“It kind of takes Arts & Letters off the table completely for kids in the district,” said Mr. Stroup. “If you don’t get in starting at Kindergarten, it’s pretty much not going to happen.”
The Academy of Arts & Letters is one of a crop of specialized public schools run as a partnership between the Department of Education and The Urban Assembly, a nonprofit organization supported by corporate partners like The Gates Foundation and Time Warner, as well as individual donors. The Urban Assembly’s schools are heavily focused on college preparation, and up until now have been limited to high schools and middle schools. The Arts and Letters expansion would represent The Urban Assembly’s first foray into primary education.
“The desire to create a K-through-8 school came out of a desire to have more time with our students and their families,” said Allison Gaines Pell, the principal at Arts & Letters.
This proposal comes at a shaky time in P.S. 20’s history, as the school has only recently begun to regain momentum after losing its principal and a chunk of its students at the end of the 2008-2009 school year. P.S. 20’s new principal, Lena Barbera, declined to comment.
Eliza Ronalds-Hannon Parents and students packed Tuesday night’s District 13 schools meeting.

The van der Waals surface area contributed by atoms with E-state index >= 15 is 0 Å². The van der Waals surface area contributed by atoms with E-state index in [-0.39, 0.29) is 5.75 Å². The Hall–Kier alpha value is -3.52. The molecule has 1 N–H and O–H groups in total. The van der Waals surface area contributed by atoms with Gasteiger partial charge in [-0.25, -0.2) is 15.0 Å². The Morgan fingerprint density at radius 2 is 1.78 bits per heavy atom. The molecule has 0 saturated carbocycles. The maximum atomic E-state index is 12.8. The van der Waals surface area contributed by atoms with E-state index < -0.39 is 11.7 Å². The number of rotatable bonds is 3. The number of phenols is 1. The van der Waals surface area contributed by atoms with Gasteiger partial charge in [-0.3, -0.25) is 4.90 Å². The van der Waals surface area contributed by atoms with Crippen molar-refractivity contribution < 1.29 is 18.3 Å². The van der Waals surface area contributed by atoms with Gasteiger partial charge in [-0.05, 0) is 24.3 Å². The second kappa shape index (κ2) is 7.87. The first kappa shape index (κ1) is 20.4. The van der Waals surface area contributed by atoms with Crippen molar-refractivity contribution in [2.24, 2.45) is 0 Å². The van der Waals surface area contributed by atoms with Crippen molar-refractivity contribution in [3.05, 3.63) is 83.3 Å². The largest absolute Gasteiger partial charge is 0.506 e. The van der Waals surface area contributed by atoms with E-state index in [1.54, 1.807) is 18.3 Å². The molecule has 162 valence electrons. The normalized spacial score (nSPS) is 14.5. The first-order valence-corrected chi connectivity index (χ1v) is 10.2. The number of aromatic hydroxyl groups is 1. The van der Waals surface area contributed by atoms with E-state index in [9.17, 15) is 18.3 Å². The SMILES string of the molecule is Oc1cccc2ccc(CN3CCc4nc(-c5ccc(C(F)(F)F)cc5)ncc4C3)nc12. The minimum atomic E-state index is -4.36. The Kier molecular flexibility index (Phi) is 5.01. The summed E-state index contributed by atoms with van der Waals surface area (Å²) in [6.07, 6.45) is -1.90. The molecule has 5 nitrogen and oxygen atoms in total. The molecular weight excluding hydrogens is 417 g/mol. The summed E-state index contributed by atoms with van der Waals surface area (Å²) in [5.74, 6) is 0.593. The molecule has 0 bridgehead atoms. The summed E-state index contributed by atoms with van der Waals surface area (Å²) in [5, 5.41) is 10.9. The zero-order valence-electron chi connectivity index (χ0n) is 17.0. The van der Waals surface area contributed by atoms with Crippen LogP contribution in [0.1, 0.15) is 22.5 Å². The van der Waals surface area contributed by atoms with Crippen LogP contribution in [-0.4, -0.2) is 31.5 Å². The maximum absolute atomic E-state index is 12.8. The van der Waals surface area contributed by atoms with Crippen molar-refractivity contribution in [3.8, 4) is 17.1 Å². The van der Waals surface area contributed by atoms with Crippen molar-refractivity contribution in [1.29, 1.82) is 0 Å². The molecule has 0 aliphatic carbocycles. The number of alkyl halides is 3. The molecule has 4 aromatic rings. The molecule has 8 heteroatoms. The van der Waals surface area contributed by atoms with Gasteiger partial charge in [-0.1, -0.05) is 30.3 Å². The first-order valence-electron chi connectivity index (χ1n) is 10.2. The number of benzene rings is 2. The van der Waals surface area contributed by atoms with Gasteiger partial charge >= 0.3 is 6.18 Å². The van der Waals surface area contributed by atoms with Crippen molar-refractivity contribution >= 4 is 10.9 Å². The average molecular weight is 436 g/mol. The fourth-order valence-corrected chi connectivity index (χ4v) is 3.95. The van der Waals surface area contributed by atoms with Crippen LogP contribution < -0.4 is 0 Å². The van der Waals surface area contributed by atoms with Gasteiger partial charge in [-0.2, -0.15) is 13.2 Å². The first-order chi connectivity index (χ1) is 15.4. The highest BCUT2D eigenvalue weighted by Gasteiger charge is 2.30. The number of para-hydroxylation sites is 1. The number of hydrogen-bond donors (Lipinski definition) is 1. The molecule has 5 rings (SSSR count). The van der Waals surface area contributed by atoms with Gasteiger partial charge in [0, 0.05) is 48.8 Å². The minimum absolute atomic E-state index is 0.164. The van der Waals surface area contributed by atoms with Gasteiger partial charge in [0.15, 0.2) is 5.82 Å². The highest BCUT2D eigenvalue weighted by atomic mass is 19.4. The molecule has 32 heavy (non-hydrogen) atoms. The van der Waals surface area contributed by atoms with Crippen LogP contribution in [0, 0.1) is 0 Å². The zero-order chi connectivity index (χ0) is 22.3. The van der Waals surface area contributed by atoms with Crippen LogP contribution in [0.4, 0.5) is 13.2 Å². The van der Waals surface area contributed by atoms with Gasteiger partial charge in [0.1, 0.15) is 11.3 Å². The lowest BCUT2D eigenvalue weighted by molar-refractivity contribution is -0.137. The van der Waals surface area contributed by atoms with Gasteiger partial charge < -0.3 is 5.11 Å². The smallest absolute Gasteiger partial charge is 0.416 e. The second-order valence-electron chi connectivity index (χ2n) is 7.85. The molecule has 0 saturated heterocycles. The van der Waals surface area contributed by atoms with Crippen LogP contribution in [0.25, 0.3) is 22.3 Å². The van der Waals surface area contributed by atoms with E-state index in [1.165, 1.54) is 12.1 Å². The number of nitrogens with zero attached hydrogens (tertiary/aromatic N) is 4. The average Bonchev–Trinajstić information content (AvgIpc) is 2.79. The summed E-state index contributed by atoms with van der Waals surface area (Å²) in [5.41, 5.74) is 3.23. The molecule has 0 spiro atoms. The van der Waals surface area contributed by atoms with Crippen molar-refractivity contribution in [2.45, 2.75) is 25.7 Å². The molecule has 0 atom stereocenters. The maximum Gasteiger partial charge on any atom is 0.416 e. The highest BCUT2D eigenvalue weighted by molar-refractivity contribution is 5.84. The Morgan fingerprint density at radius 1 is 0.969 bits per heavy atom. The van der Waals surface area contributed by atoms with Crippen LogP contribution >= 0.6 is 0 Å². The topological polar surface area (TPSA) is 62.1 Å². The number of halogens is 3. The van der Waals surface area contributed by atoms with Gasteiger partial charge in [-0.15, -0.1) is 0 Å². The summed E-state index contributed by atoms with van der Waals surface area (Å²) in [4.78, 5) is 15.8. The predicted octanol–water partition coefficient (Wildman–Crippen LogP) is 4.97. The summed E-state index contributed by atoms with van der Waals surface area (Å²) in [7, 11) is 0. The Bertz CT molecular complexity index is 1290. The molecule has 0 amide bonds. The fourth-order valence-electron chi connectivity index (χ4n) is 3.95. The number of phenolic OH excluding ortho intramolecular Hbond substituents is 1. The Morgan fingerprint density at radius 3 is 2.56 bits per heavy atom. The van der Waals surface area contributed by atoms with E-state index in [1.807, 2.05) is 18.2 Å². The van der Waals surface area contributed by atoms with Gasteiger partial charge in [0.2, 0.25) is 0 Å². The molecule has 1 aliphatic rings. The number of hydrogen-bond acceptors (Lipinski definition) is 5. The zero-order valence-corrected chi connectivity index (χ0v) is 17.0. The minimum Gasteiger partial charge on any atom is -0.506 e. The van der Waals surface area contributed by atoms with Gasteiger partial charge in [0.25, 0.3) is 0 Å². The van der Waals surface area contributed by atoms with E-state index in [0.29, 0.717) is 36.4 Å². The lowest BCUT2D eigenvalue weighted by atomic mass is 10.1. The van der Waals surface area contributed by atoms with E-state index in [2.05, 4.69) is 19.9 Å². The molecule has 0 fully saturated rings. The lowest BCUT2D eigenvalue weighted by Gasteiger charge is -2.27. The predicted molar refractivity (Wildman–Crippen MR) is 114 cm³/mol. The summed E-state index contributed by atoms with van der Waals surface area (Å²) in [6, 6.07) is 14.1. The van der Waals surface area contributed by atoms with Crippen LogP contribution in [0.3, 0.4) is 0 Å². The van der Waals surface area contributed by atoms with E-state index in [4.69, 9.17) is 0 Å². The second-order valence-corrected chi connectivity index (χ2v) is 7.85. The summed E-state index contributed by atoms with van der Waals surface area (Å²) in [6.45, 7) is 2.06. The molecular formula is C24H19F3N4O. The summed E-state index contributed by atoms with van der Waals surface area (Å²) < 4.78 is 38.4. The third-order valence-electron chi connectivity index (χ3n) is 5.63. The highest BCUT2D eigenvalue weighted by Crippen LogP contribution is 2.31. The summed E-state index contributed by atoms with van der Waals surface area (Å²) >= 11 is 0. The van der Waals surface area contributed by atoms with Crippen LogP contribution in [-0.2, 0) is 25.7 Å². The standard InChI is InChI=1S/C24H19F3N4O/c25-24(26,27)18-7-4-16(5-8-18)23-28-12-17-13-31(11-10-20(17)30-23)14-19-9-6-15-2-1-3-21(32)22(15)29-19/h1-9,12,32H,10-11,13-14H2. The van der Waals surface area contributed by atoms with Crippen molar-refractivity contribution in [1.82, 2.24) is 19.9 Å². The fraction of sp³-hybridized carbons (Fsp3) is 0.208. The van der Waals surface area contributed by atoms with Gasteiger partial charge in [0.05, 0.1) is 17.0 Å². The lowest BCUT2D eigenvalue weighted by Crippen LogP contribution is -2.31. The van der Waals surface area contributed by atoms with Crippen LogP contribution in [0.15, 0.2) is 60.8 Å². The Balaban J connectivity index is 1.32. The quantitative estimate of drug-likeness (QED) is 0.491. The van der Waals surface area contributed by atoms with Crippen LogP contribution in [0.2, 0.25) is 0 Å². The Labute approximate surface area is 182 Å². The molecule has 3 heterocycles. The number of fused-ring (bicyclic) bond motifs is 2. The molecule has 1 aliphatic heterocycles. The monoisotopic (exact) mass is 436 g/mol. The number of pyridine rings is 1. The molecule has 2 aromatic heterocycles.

The PTA meeting on October 20 was the first to bring together P.S. 20 parents and faculty with representatives from the Department of Education. Also present were officials from the President’s Council and the Community Education Council for District 13. Courtney McNally, from the DOE’s Office of Portfolio Planning, announced that the outline had reached “stage two” in the planning process, according to parents present at the meeting. Ms. McNally told parents that studies indicate the building is large enough to accommodate both schools.
Some parents were skeptical, and expressed it at the meeting.
“We are all familiar with the very famous ‘blueprint’ of the hull of a slave ship, that says it can fit bodies packed on top of each other,” said P.S. 20 parent Jylani Brown, who was present at the meeting and said she made the same comparison there. “That doesn’t mean it’s right.”